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Let’s face it, Americans are info hogs. We feast our eyes and ears on TV, computers, video game consoles, handheld consoles, smart phones, radio, movies, and music — not to mention print media. Now a new report finds that the info diet adds up to about 34 gigabytes per day for each person, or the equivalent of 11.8 hours per day.

Total numbers get even scarier. All those beloved info-delivery gadgets in U.S. homes helped Americans collectively consume 3.6 zettabytes of data in 2008. Just one zettabyte would fill 1,000 datacenters, or, as the report suggests, 3.6 zettabytes of text in books stacked tightly across the continental U.S. and Alaska would create a massive pile 7 feet high.

Researchers at the University of California in San Diego asked a simple question: “How much information?” That became the title of their new report, which collects info from the U.S. Census, Nielsen’s consumer monitoring, and other industry sources.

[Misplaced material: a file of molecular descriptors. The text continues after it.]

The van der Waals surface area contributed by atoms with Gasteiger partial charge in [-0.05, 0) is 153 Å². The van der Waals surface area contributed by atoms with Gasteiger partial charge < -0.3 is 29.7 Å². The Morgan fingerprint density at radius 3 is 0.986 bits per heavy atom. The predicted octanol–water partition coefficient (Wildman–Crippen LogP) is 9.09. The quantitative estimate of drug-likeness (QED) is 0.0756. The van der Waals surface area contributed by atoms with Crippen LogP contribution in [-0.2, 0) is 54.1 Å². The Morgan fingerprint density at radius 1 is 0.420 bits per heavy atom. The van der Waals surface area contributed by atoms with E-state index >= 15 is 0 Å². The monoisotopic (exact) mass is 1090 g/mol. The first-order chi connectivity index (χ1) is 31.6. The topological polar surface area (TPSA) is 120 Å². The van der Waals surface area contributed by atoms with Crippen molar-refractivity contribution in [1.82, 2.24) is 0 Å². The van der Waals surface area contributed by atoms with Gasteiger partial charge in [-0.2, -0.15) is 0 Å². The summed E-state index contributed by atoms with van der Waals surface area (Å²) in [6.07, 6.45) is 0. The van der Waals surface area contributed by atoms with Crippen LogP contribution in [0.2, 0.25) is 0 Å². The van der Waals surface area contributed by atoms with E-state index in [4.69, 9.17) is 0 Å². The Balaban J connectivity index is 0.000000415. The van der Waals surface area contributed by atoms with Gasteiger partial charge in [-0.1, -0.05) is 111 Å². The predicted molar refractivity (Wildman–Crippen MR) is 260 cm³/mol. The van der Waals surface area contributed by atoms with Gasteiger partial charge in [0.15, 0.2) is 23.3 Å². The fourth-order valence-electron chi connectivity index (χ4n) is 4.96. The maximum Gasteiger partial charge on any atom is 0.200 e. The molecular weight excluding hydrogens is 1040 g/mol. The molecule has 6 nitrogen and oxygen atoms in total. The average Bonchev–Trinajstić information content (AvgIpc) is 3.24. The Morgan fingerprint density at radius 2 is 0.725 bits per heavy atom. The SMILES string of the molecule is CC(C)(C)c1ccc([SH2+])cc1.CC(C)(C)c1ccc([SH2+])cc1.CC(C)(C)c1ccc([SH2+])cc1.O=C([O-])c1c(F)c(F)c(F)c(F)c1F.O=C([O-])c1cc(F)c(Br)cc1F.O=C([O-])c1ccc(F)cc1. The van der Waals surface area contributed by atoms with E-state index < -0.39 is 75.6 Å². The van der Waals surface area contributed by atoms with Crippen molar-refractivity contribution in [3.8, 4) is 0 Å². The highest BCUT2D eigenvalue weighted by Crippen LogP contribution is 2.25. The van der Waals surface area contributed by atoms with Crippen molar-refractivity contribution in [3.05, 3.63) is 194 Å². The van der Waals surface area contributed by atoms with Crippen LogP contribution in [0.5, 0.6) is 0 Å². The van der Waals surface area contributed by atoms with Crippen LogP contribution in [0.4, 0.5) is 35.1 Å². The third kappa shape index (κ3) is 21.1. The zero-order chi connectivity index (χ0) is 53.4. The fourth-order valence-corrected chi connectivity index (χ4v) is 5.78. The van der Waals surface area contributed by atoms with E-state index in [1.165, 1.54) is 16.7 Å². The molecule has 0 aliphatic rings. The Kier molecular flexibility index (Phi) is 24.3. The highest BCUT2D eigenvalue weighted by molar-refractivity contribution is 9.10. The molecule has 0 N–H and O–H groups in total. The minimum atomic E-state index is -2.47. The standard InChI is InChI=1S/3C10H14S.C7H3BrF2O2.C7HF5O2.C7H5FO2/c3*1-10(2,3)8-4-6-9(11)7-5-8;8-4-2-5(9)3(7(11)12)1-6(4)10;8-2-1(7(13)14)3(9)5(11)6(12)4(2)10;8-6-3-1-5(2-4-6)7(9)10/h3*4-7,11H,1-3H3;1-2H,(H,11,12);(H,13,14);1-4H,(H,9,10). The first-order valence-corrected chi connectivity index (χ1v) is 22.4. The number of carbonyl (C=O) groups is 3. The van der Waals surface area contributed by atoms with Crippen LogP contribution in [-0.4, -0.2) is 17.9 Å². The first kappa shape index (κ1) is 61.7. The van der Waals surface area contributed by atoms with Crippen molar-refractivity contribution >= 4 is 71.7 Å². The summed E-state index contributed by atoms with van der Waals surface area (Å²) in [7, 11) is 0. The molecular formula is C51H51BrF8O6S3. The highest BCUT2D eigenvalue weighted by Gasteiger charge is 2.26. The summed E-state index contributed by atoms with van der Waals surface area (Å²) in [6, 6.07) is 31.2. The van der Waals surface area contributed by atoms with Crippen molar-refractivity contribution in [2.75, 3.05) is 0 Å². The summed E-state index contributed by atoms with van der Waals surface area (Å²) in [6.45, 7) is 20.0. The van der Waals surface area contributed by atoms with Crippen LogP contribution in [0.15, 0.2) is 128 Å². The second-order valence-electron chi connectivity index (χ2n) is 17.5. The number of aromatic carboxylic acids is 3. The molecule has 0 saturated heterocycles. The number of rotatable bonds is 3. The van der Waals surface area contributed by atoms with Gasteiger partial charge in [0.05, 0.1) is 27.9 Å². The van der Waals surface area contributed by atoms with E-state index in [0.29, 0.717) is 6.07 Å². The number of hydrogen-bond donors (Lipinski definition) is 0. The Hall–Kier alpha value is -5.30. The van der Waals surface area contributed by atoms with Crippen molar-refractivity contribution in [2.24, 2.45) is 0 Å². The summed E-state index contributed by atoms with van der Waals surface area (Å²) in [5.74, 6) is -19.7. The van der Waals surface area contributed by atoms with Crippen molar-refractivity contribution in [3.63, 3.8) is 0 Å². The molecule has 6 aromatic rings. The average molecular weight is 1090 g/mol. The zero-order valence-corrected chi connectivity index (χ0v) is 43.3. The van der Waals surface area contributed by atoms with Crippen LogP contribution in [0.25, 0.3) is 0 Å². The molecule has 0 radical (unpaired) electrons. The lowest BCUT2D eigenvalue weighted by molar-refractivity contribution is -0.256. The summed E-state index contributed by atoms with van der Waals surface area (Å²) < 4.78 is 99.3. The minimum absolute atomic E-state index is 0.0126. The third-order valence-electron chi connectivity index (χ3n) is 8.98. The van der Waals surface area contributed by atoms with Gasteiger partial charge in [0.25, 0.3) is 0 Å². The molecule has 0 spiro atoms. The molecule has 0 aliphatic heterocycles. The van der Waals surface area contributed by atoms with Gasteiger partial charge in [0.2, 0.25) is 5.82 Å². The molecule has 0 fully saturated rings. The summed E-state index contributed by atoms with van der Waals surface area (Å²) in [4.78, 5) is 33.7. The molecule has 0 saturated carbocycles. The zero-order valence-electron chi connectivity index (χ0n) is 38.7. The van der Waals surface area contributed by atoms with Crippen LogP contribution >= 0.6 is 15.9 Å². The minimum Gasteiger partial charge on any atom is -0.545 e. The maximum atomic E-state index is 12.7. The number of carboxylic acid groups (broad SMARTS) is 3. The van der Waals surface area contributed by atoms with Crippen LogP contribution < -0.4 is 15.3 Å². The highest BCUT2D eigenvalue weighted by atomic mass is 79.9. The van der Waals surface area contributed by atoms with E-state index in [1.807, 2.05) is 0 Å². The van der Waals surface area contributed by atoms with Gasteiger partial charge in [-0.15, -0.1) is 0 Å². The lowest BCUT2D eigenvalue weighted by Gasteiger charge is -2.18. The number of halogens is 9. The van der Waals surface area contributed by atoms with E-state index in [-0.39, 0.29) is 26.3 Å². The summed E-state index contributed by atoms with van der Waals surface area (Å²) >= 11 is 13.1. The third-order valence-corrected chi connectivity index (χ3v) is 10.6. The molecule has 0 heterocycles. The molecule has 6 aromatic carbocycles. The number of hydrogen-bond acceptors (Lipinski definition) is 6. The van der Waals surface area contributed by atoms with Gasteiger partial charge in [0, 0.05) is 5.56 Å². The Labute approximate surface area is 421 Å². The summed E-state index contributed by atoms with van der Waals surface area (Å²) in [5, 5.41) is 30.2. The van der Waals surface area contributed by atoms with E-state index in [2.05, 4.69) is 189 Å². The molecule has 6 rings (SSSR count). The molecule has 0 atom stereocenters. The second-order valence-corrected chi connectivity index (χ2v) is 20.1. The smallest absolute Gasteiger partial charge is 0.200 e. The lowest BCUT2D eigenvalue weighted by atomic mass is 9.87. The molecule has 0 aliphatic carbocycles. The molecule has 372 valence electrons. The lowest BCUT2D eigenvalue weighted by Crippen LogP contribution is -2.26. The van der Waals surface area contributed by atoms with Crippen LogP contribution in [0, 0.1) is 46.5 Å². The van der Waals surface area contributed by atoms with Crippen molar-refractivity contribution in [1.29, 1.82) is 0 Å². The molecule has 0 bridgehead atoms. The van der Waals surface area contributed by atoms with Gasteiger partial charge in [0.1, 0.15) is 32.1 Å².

If the 11.8 hours sounds a bit much for a person each day, that’s because the report did not adjust for double-counting simultaneous sources. So a person watching TV and using the computer at the same time would have both sources counted toward their total info consumption — but it’s perhaps a good indicator of the info overload we experience.

Looking back, researchers say that American info consumption has grown by 350 percent over the past 28 years. The National Security Agency similarly anticipates more info gluttony from not just the U.S., but across the world — it has plans to store yottabytes of surveillance data by 2015, or enough to fill a million datacenters spread across Delaware and Rhode Island.

New York Times

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